As I’ve noted in previous columns, it has been an absolutely terrible year for former United Nations ambassador Nikki Haley – who once laid claim to the mantle of top tier “Republican” presidential contender.
Sure, there were chinks in Haley’s armor (as pointed out by moderates and conservatives alike), but 2021 has seen the erstwhile rising star utterly exposed as a vapid, opportunistic chameleon – a proverbial weather vane of unmoored, undisciplined vacillation and craven calculation.
Haley has also been exposed as something else … “not ready for prime time.”
Most politicians – especially those with Haley’s identitypolitik and financial backing – can manage their Machiavellian misadventures with a modicum of adverse consequences (“walking through the raindrops,” as it were). After all, they are politicians. Getting away with dishonest double dealing is their stock-in-trade.
But Haley appears to be the exception to this rule. Not only has her ham-fisted handling of relations with Donald Trump turned her into a cautionary tale when it comes to crossing the former president – but her continuing contortion in the hopes of rehabilitating herself with his followers has become almost awkward to watch. It has also made Haley the GOP’s poster child for flip-floppery and shameless political pandering in the post-Trump era.
To recap: In the aftermath of the bloody rioting at the U.S. capitol on January 6, 2021, Haley and other GOP politicians blasted Trump for his alleged role in inciting the violence. But none went as far in rebuking Trump – and writing him off politically – as the former South Carolina governor.
“I think he’s lost any sort of political viability he was going to have,” Haley said at the time, seeking to establish herself as the new standard-bearer of the party. “I don’t think he’s going to be in the picture. I don’t think he can. He’s fallen so far.”
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“He went down a path he shouldn’t have, and we shouldn’t have followed him, and we shouldn’t have listened to him,” Haley added. “And we can’t let that ever happen again.”
In a nutshell: Haley bet on Republican voters abandoning Trump – but instead they abandoned her.
Which is why she is still trying to walk back those comments …
Certainly a political miscalculation can be explained away, though … right? After all, misreading the mood of the Republican electorate is not the same thing as reorienting oneself on a key ideological belief or reversing a policy plank, is it? The former involves tactical ineptitude, but the latter goes to something deeper – the absence of core conviction.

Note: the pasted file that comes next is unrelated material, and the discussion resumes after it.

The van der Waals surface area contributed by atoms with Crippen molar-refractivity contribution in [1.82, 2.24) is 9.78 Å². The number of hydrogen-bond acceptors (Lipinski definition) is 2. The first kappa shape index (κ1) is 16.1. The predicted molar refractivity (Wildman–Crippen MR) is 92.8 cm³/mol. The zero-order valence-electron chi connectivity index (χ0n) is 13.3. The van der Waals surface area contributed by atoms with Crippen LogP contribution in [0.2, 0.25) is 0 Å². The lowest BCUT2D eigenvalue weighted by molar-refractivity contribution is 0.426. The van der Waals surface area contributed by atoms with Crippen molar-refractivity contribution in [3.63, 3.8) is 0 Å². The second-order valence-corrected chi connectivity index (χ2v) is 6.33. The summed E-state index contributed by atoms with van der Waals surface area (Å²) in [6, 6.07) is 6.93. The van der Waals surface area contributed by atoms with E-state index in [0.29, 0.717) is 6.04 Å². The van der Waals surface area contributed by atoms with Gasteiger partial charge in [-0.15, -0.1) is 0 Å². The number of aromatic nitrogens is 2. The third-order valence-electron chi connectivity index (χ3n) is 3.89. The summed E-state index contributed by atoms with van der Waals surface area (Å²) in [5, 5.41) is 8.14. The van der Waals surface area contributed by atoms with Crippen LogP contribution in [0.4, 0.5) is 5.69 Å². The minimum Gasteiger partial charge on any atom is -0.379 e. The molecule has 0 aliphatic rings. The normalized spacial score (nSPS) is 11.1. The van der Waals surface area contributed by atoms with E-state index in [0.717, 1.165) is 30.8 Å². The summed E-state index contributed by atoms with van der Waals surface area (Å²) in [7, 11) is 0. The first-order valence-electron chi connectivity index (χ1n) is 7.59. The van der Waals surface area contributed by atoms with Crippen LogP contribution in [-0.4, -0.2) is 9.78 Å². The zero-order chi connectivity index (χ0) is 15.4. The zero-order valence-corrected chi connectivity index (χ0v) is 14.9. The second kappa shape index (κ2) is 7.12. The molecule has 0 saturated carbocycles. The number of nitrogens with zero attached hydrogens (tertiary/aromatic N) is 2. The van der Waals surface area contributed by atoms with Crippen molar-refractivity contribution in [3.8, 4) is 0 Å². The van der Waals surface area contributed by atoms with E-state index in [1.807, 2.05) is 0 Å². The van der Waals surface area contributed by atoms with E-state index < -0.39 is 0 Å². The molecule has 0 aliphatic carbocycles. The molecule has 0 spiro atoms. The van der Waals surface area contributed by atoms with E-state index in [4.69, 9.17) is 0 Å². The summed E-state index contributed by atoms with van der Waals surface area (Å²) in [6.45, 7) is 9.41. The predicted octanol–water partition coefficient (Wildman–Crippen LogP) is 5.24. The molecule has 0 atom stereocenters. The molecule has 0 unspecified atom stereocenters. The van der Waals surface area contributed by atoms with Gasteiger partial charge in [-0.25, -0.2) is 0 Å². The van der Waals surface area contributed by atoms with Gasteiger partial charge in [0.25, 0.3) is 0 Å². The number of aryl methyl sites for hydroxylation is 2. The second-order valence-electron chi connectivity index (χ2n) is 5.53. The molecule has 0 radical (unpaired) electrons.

So … what are Haley’s core convictions?
Therein lies the problem … aside from naked political ambition, there don’t seem to be any.
Haley has obviously hitched her wagon to the neoconservative doctrine of costly warmongering, but even there she has yet to offer much beyond platitudinal bromides.
It will surprise no one, then, that the former ambassador – who fancies herself as a foreign policy expert – has been exceedingly vocal in the aftermath of recent developments in Afghanistan (see here and here for perspectives).
With the Taliban retaking control of the country, Haley has been tweeting ferociously – slamming the administration of Joe Biden for its mishandling of the U.S. troop withdrawal from Kabul.
One of Haley’s missives specifically rebuked the notion of American officials negotiating with Taliban leaders.
“To have our generals say that they are depending on diplomacy with the Taliban is an unbelievable scenario,” Haley tweeted on Wednesday. “Negotiating with the Taliban is like dealing with the devil.”
Dealing with the devil, eh?
Certainly, I won’t dispute Haley’s dim view of this fundamentalist Islamic theocracy – which degrades women, denounces freedoms and (most dangerously) accommodates and enables the exportation of all sorts of terrorist activity.
I would, however, point out that three years ago Haley was actually championing negotiations with the Taliban as an effective strategy for safeguarding American interests in Afghanistan.
“The U.S. policy in Afghanistan is working,” Hayley told reporters at the time, according to Reuters. “We’re closer to talks with the Taliban and the peace process than we’ve seen before.”
Haley backers categorically rejected any insinuation of hypocrisy or inconsistency in her position. In fact, one prominent Palmetto State backer – who was a major donor to both of Haley’s gubernatorial campaigns in South Carolina – told me her opponents were “reaching.”
“She was right then and she is right now,” the donor told me, accusing Haley’s critics of “revisionist history.”
Either way, the chronic hypocrisy and aversion to the truth Haley has displayed over the years is nothing new to South Carolinians … which is one of many reasons why the former governor would likely struggle to win over “First in the South” presidential primary voters in 2024.
Especially if Trump is a candidate …
While Haley has been praising the former president of late, she has never been one of his loyal followers – even during her tenure within his administration. In fact, she only got her appointment to the UN in 2017 because it paved the way for one of Trump’s few establishment backers in South Carolina to ascend to the governor’s office.
Haley, readers will recall, was a staunch #NeverTrumper during the 2016 presidential campaign, telling CNN he was “everything a governor doesn’t want in a president.”
ABOUT THE AUTHOR …
Will Folks is the founding editor of the news outlet you are currently reading. Prior to founding FITSNews, he served as press secretary to the governor of South Carolina. He lives in the Midlands region of the state with his wife and seven children. And yes, he has LOTS of hats (including that Boston Red Sox lid pictured above).
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